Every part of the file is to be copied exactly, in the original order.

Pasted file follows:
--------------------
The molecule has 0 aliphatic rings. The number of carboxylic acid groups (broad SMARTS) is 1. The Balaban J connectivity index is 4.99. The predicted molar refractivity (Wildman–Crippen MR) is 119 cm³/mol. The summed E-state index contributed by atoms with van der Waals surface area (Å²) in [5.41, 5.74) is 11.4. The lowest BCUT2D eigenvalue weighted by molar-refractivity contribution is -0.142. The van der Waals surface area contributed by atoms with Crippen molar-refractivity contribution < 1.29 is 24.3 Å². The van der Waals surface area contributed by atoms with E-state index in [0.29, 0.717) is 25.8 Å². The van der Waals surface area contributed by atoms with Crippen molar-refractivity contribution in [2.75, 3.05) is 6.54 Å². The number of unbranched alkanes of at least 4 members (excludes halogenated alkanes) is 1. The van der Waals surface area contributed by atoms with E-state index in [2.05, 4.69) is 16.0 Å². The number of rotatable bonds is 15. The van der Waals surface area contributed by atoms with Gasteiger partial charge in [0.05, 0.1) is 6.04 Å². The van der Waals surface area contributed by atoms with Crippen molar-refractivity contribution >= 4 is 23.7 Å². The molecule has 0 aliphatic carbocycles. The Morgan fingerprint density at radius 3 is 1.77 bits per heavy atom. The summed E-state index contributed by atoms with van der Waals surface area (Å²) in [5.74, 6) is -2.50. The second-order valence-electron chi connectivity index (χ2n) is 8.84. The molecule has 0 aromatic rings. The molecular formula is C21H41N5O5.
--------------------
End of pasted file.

The molecule has 0 aliphatic rings. The number of carboxylic acid groups (broad SMARTS) is 1. The Balaban J connectivity index is 4.99. The predicted molar refractivity (Wildman–Crippen MR) is 119 cm³/mol. The summed E-state index contributed by atoms with van der Waals surface area (Å²) in [5.41, 5.74) is 11.4. The lowest BCUT2D eigenvalue weighted by molar-refractivity contribution is -0.142. The van der Waals surface area contributed by atoms with Crippen molar-refractivity contribution < 1.29 is 24.3 Å². The van der Waals surface area contributed by atoms with E-state index in [0.29, 0.717) is 25.8 Å². The van der Waals surface area contributed by atoms with Crippen molar-refractivity contribution in [2.75, 3.05) is 6.54 Å². The number of unbranched alkanes of at least 4 members (excludes halogenated alkanes) is 1. The van der Waals surface area contributed by atoms with E-state index in [2.05, 4.69) is 16.0 Å². The number of rotatable bonds is 15. The van der Waals surface area contributed by atoms with Gasteiger partial charge in [0.05, 0.1) is 6.04 Å². The van der Waals surface area contributed by atoms with Crippen molar-refractivity contribution >= 4 is 23.7 Å². The molecule has 0 aliphatic carbocycles. The Morgan fingerprint density at radius 3 is 1.77 bits per heavy atom. The summed E-state index contributed by atoms with van der Waals surface area (Å²) in [5.74, 6) is -2.50. The second-order valence-electron chi connectivity index (χ2n) is 8.84. The molecule has 0 aromatic rings. The molecular formula is C21H41N5O5.